Australia has its strongest labour market in almost half a century, after the unemployment rate fell to 3.5% in June, the lowest since 1974.
That was down from 3.9% the month before and 4.9% the year before.
Significantly, the participation rate – the share of adults who either have a job or who are actively trying to find one – climbed to a record-high 66.8% in June, suggesting the labour market has little room left to expand.
Australian Bureau of Statistics (ABS) Head of Labour Statistics, Bjorn Jarvis, said Australia has “an increasingly tight labour market, with high demand for engaging and retaining workers, as well as ongoing labour shortages”.
Job ads hit 14-year high
This can be seen in the Internet Vacancy Index, which is a count of online job ads compiled by the National Skills Commission.
Employers posted 303,400 job ads in June, the highest number since 2008 and the sixth consecutive monthly increase.
Since job ads plunged to a record-low 90,706 in May 2020, at the height of the pandemic, they’ve increased for 21 out of the past 25 months.
In June, an ABS survey found 31% of employing businesses were having difficulty finding staff. The most common reasons were a lack of applicants (79%) and applicants not having the required skills (59%).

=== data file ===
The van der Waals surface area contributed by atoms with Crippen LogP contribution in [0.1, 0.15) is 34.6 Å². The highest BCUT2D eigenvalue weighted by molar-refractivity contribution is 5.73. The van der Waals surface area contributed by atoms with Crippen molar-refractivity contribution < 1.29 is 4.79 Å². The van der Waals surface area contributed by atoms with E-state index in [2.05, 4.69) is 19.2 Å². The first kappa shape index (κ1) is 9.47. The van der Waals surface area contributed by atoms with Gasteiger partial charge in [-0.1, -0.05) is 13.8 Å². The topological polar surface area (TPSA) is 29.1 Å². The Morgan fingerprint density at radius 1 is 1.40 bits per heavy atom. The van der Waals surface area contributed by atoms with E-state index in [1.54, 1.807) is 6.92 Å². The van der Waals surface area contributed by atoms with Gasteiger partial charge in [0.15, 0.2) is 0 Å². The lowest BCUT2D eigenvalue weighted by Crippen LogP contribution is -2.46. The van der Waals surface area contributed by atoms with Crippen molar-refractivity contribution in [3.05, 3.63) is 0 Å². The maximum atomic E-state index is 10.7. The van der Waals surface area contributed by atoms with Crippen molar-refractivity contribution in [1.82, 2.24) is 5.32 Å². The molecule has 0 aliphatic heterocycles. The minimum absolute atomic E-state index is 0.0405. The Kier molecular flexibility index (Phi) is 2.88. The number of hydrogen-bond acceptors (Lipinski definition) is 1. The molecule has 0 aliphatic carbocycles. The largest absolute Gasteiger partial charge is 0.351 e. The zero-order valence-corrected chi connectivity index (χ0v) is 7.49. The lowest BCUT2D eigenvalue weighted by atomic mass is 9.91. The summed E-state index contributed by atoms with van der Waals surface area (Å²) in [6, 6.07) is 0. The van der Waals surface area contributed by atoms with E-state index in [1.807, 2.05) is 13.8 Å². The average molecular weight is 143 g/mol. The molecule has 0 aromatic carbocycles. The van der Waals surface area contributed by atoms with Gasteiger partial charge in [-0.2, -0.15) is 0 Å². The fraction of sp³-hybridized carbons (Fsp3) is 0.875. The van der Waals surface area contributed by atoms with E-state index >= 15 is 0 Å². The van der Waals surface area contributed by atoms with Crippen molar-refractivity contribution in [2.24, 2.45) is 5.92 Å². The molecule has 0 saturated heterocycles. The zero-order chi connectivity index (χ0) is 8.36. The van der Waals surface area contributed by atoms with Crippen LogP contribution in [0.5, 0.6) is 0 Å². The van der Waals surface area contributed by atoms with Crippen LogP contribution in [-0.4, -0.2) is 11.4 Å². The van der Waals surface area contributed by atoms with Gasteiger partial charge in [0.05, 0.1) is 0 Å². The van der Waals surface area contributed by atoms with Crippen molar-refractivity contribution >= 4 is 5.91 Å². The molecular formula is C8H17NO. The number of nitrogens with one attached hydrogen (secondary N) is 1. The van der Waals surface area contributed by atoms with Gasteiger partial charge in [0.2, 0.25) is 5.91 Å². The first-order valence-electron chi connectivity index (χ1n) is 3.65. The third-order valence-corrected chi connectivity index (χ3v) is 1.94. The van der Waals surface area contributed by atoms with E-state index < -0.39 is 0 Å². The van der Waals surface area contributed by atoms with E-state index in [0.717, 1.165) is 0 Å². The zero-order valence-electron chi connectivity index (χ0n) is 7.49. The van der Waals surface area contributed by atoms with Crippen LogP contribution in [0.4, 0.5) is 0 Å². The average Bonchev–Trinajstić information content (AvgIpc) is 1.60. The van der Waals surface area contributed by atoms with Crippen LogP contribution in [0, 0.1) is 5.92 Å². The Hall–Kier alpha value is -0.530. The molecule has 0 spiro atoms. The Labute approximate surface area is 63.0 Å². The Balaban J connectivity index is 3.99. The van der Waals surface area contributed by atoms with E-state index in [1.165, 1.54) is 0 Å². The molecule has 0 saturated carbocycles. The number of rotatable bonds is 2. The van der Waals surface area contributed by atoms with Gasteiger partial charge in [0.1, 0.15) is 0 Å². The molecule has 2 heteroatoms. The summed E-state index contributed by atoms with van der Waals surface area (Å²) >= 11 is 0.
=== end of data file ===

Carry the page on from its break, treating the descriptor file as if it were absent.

10 ways to attract and retain staff
So if employers want to attract and retain staff, they have to differentiate themselves from all the other businesses that are trying to do the same.
One way to do that is with financial incentives, such as offering:
- Higher salaries
- Fringe benefits (e.g. company cars)
- Sign-on bonuses
- Equity agreements
- More annual leave
Another is by providing non-financial incentives. For example, you might offer staff:
- Flexible working arrangements
- Clearly defined career paths
- Training and educational opportunities
- Mental health support through an employee assistance program
- Regular team-building events
Do you need finance to grow your business? If so, I can help. Get in touch and I’ll be happy to explain your borrowing options.